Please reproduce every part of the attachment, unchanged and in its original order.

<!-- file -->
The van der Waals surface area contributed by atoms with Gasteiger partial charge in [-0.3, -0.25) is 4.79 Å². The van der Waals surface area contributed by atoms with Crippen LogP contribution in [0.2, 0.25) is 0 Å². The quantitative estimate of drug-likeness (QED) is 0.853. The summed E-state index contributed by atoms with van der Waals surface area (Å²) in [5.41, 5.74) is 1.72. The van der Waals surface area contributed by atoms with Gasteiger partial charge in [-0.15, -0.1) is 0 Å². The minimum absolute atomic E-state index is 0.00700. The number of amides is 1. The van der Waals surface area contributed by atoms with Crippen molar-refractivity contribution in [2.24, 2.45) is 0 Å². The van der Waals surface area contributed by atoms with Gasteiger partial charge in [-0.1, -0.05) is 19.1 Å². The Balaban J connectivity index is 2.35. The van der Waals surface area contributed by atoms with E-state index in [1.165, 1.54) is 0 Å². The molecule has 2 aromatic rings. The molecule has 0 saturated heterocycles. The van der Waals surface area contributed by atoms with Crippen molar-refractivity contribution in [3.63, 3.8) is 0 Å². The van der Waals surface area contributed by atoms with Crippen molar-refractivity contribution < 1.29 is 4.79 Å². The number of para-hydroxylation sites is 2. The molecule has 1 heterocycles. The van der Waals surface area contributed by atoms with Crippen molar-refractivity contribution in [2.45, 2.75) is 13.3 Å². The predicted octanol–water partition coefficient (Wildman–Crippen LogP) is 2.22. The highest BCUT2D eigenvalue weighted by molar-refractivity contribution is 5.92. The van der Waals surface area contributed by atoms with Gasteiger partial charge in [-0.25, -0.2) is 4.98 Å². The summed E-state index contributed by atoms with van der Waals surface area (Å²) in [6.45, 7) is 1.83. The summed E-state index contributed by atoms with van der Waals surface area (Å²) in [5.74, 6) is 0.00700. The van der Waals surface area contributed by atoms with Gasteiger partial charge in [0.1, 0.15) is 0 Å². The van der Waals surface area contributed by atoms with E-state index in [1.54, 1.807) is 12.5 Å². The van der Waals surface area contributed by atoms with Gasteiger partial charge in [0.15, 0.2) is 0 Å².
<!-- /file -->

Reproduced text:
The van der Waals surface area contributed by atoms with Gasteiger partial charge in [-0.3, -0.25) is 4.79 Å². The van der Waals surface area contributed by atoms with Crippen LogP contribution in [0.2, 0.25) is 0 Å². The quantitative estimate of drug-likeness (QED) is 0.853. The summed E-state index contributed by atoms with van der Waals surface area (Å²) in [5.41, 5.74) is 1.72. The van der Waals surface area contributed by atoms with Gasteiger partial charge in [-0.15, -0.1) is 0 Å². The minimum absolute atomic E-state index is 0.00700. The number of amides is 1. The van der Waals surface area contributed by atoms with Crippen molar-refractivity contribution in [2.24, 2.45) is 0 Å². The van der Waals surface area contributed by atoms with Gasteiger partial charge in [-0.1, -0.05) is 19.1 Å². The Balaban J connectivity index is 2.35. The van der Waals surface area contributed by atoms with E-state index in [1.165, 1.54) is 0 Å². The molecule has 2 aromatic rings. The molecule has 0 saturated heterocycles. The van der Waals surface area contributed by atoms with Crippen molar-refractivity contribution in [3.63, 3.8) is 0 Å². The van der Waals surface area contributed by atoms with Crippen molar-refractivity contribution < 1.29 is 4.79 Å². The number of para-hydroxylation sites is 2. The molecule has 1 heterocycles. The van der Waals surface area contributed by atoms with Crippen molar-refractivity contribution in [2.45, 2.75) is 13.3 Å². The predicted octanol–water partition coefficient (Wildman–Crippen LogP) is 2.22. The highest BCUT2D eigenvalue weighted by molar-refractivity contribution is 5.92. The van der Waals surface area contributed by atoms with Gasteiger partial charge in [-0.25, -0.2) is 4.98 Å². The summed E-state index contributed by atoms with van der Waals surface area (Å²) in [6.45, 7) is 1.83. The summed E-state index contributed by atoms with van der Waals surface area (Å²) in [5.74, 6) is 0.00700. The van der Waals surface area contributed by atoms with Gasteiger partial charge in [0.1, 0.15) is 0 Å². The van der Waals surface area contributed by atoms with E-state index in [1.54, 1.807) is 12.5 Å². The van der Waals surface area contributed by atoms with Gasteiger partial charge in [0.15, 0.2) is 0 Å².